Understanding the triage process in ED

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Triage processes are used in hospitals to ensure that everyone visiting the Emergency Department receives the right care at the right time, based on the urgency of your condition.

On arrival to the emergency department (ED) you will be assessed by an experienced triage nurse who will assign you to a category depending on the clinical urgency of your condition. All patients go through this triage process, even when you arrive by ambulance. Arriving by ambulance does not mean you will have priority.

Serious health problems will be seen first. All patients are seen by the triage nurse and assigned priority related to how unwell they are. Waiting times can be long due to high demand.

When talking to the triage nurse, be sure to include all relevant information, including test results and referral letters. Some treatments can be commenced in the waiting room, including blood tests, X-rays and pain relief.

Let the triage nurse know if you require an interpreter.

You are required not to eat or drink while waiting, unless you have discussed this with the triage nurse first. Your condition can be reassessed if it gets worse or changes while you are waiting.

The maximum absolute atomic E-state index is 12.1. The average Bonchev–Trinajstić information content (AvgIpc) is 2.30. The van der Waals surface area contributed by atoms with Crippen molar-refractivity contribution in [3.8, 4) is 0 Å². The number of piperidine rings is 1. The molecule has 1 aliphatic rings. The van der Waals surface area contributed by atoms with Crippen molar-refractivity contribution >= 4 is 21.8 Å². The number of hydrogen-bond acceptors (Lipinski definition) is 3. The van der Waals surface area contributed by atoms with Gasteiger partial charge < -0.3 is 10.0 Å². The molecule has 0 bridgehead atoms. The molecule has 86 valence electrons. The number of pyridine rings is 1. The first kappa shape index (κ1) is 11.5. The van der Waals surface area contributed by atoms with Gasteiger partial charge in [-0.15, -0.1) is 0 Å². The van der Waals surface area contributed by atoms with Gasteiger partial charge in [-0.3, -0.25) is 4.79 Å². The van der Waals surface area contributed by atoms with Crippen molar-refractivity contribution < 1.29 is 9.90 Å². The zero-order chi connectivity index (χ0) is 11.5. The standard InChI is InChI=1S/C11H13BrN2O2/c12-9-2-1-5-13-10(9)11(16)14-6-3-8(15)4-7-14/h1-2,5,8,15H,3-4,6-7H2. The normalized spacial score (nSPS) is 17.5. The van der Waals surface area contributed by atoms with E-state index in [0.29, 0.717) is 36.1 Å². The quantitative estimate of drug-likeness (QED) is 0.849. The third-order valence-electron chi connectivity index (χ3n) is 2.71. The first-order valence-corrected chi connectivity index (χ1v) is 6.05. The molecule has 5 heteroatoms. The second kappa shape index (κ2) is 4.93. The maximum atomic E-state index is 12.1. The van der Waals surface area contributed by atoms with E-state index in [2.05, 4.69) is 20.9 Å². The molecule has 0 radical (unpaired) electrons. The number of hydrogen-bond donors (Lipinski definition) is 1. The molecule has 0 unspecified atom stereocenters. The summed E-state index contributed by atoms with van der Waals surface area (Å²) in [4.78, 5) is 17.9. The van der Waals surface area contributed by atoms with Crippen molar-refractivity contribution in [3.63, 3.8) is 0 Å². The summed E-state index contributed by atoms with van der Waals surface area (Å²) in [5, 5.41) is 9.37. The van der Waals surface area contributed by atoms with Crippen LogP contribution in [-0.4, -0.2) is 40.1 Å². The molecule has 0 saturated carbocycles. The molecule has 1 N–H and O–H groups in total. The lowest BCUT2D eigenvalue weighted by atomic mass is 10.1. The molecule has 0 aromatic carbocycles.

Last reviewed October 23, 2017.

Medical services at our public hospital

Werribee Mercy Hospital offers a wide range of medical services, for both admitted patients (who are seen and stay in the inpatient wards) and for non-admitted patients (who visit the Outpatient Clinics Department). Emergency assessment and management is provided in the 24-hour Emergency Department.

Medical services at our public hospital

Surgical pathways

When you are a surgical patient at Mercy Health, you will follow an elective or emergency surgical pathway.

Surgical pathways

Outpatient access

Our Outpatient Clinics (also referred to as Specialist Clinics) provide a range of services where you can be referred for specialist opinion, management and treatment of various conditions.

Outpatient access